La penalización del VIH

JOHANNESBURGO – “Si la ley supone eso”, dice el Sr. Bumble en la novela Oliver Twist de Charles Dickens, “la ley es un asno”. Una ley penal que considera preferible que los portadores del VIH no sepan si están infectados y puedan transmitirlo a otros, incluidos sus seres queridos, parece particularmente digna de la condena del Sr. Bumble.

Sin embargo, resulta trágico que, para intentar –equivocadamente– detener la propagación del VIH y el sida, los legisladores de muchas partes del mundo hayan aprobado legislaciones penales que fomentan la ignorancia sobre la enfermedad, castigan a las víctimas y aumentan las probabilidades de que el virus infecte a nuevas víctimas. Algunos países del África central y occidental están promulgando políticas deficientemente formuladas y basadas en la Ley Modelo Africana, que tipifica como delito penal que una persona infectada transmita el virus a otra o la exponga al contacto con él. En algunas jurisdicciones, los fiscales pueden procesar a mujeres encintas portadoras del VIH por exponer potencialmente al contagio con el virus a sus niños aún no nacidos.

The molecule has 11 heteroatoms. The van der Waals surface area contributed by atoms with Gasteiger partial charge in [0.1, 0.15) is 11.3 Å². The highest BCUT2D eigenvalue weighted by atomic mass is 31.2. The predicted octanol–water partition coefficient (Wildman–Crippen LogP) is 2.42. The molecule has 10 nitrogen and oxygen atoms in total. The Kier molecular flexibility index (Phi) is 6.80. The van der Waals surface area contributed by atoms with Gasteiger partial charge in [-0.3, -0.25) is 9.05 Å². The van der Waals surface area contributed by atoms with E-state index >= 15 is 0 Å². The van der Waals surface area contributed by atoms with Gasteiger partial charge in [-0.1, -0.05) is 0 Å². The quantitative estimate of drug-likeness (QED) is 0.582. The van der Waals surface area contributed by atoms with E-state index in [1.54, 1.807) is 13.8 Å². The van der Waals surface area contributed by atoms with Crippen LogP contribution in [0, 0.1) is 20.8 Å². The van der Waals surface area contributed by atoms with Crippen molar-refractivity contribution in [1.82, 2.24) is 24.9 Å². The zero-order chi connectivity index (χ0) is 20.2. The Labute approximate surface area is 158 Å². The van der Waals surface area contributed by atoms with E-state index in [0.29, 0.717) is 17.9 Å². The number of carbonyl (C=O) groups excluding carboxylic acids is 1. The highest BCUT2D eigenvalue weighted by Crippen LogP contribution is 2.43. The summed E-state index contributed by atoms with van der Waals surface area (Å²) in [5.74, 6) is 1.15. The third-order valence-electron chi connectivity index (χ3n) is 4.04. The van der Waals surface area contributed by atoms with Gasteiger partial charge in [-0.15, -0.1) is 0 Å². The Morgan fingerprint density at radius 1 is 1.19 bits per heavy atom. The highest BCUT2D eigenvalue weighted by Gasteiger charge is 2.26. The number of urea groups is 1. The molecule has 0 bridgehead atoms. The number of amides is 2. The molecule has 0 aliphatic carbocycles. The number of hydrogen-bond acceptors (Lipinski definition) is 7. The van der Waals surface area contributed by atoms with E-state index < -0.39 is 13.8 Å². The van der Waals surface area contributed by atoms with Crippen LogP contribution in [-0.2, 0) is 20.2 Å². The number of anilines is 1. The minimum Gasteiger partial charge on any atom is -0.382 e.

Desde luego, existen casos, escasos y dramáticos, en los que una persona con el VIH infecta a otra con la intención específica de hacerle daño. Es  cierto que en algunas partes de África hombres infectados con el VIH o con el sida han llegado a violar a muchachas por creer que las relaciones sexuales con  vírgenes son una cura y algunos defensores de los derechos de las mujeres han apoyado leyes que penalizan la transmisión del VIH con el argumento de que dichas leyes castigarán a los hombres que ocultan su seropositividad a sus parejas sexuales, incluidas sus esposas y sus novias, pero las leyes vigentes son más que suficientes para permitir a los sistemas judiciales dispuestos a hacerlo imponer sanciones apropiadas contra las personas que se propongan hacer daño.

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